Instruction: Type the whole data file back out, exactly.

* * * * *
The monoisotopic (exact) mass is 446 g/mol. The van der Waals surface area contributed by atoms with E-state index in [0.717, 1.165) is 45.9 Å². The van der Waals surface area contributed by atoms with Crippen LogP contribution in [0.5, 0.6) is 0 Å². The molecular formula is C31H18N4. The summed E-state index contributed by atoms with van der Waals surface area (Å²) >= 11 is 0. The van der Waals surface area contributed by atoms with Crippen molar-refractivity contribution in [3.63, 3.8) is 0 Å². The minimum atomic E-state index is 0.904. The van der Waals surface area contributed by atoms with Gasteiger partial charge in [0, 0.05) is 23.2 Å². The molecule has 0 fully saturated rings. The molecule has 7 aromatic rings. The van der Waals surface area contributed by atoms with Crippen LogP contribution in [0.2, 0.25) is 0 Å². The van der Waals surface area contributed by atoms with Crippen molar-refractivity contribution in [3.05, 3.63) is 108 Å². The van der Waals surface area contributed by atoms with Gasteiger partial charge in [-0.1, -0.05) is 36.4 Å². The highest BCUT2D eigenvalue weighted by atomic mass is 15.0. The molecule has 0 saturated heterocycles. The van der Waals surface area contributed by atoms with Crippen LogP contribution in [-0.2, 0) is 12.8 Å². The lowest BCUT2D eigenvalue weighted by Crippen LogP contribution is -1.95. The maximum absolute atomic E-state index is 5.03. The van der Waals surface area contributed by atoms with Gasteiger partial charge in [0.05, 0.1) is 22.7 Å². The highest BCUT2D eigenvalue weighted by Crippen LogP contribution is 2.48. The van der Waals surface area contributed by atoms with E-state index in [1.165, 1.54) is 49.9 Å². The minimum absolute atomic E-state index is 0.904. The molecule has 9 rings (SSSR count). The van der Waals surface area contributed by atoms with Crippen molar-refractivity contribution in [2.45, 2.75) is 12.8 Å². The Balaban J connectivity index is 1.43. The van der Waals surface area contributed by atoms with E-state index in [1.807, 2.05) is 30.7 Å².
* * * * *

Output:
The monoisotopic (exact) mass is 446 g/mol. The van der Waals surface area contributed by atoms with E-state index in [0.717, 1.165) is 45.9 Å². The van der Waals surface area contributed by atoms with Crippen LogP contribution in [0.5, 0.6) is 0 Å². The molecular formula is C31H18N4. The summed E-state index contributed by atoms with van der Waals surface area (Å²) >= 11 is 0. The van der Waals surface area contributed by atoms with Crippen molar-refractivity contribution in [3.63, 3.8) is 0 Å². The minimum atomic E-state index is 0.904. The van der Waals surface area contributed by atoms with Gasteiger partial charge in [0, 0.05) is 23.2 Å². The molecule has 0 fully saturated rings. The molecule has 7 aromatic rings. The van der Waals surface area contributed by atoms with Crippen LogP contribution in [0.2, 0.25) is 0 Å². The van der Waals surface area contributed by atoms with Crippen molar-refractivity contribution in [3.05, 3.63) is 108 Å². The van der Waals surface area contributed by atoms with Gasteiger partial charge in [-0.1, -0.05) is 36.4 Å². The highest BCUT2D eigenvalue weighted by atomic mass is 15.0. The molecule has 0 saturated heterocycles. The van der Waals surface area contributed by atoms with Crippen LogP contribution in [-0.2, 0) is 12.8 Å². The lowest BCUT2D eigenvalue weighted by Crippen LogP contribution is -1.95. The maximum absolute atomic E-state index is 5.03. The van der Waals surface area contributed by atoms with Gasteiger partial charge in [0.05, 0.1) is 22.7 Å². The highest BCUT2D eigenvalue weighted by Crippen LogP contribution is 2.48. The van der Waals surface area contributed by atoms with E-state index in [1.165, 1.54) is 49.9 Å². The minimum absolute atomic E-state index is 0.904. The molecule has 9 rings (SSSR count). The van der Waals surface area contributed by atoms with Crippen molar-refractivity contribution in [2.45, 2.75) is 12.8 Å². The Balaban J connectivity index is 1.43. The van der Waals surface area contributed by atoms with E-state index in [1.807, 2.05) is 30.7 Å².